BY MIKE SPENCE | The Pueblo Chieftain | March 16, 2019
For the sixth consecutive year, St. Joseph’s Catholic Church in Blende will host a St. Joseph Table.
The table will be on display in the Father Charles J. Murray Hall, 1145 Aspen Road, from 8 a.m. to 5 p.m. on Sunday, 2-7 p.m. on Monday and from 10 a.m. to 3 p.m. on Tuesday — St. Joseph’s Day.
The table will be blessed by the Rev. Joseph Vigil at 12:30 p.m. Sunday and again at 11:30 a.m. Tuesday.
The public is welcome to view the table and to join the St. Joseph’s Church community for fellowship, prayer and refreshments.
The St. Joseph's Table tradition honors Joseph, the father of Jesus, who is Sicily’s most important saint. It dates back to the Middle Ages. During one period, there was an exceptionally severe drought in Sicily. No rain fell. Crops dried up or didn’t grow at all, and thousands of people died of famine.
The peasants prayed to God for rain. They also prayed to St. Joseph to intercede with God on their behalf. They promised that if God cause it to rain, they would have a special feast honoring God and St. Joseph.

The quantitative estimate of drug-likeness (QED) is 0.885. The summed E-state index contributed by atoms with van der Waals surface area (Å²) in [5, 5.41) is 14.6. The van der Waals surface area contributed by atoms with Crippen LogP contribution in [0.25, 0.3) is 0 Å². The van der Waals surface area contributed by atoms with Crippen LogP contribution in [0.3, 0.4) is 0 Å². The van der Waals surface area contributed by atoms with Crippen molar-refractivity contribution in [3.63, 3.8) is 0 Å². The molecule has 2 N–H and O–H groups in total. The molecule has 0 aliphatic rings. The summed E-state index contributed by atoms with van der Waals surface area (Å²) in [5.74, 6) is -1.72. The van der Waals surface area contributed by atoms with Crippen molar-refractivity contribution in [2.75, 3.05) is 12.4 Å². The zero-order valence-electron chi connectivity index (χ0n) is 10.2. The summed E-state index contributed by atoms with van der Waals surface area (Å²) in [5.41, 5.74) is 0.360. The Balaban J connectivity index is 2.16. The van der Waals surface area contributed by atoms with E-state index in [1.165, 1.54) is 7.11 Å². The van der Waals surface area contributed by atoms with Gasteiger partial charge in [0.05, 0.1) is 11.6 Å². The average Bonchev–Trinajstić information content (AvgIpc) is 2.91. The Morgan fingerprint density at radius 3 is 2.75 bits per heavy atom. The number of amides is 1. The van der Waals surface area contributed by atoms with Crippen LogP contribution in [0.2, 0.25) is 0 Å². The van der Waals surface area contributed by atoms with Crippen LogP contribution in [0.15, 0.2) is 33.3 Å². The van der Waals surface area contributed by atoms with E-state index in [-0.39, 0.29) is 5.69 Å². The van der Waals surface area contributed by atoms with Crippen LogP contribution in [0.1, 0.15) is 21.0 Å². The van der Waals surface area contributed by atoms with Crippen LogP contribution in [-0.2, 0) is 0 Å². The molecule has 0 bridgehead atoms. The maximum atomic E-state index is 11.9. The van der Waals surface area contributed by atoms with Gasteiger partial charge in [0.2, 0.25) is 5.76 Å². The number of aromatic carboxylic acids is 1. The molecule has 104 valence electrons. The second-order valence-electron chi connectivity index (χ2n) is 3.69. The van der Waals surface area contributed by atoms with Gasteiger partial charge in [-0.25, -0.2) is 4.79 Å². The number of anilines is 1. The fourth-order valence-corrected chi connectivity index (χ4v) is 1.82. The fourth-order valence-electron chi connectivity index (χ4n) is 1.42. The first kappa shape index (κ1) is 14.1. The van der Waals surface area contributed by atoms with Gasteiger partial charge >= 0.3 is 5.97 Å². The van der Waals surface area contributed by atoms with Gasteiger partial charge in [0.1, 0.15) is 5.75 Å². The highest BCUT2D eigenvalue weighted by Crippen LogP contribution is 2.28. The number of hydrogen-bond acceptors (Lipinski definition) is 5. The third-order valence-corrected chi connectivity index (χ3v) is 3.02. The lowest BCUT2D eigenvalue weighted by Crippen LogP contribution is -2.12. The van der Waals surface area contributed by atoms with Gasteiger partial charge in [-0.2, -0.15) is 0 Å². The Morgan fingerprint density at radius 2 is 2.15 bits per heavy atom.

A miracle occurred. The rains came and the crops were planted. With the harvest, the people prepared a feast of foods from their crops. This has become known as the Tavola di San Giuseppe.
During the centuries since, people who have prayed for a favor and been granted the favor use the St. Joseph Table festivity to show their thanks. The “favor” requested must not be for personal gain or benefit. Common requests are for the safe return of a loved one from a war, or that a loved one be cured of a serious, life-threatening illness or accident.
The focal point of the table is a statue of St. Joseph, complemented by lighted votive candles and stick candles. On the table are only foods grown by peasants or found growing wild in fields, items such as honey, greens, a variety of vegetables and fruits. Also displayed in vases are shafts of wheat and spaghetti. The table at St. Joseph’s Church also features the church’s famous lady finger cookies. Ladies at the church baked 2,500 of the cookies to be included on the table and also to be served as refreshments to visitors who come to observe the table, according to Debi Genova, one of the organizers of the baking effort.
No meat is included in the display because it is the Lenten season.
The St. Joseph Table tradition at St. Joseph’s Church was started as a way of saying thanks for the many blessings of the church and its parishioners. The St. Joseph Table tradition will be observed at other local churches and even by local families.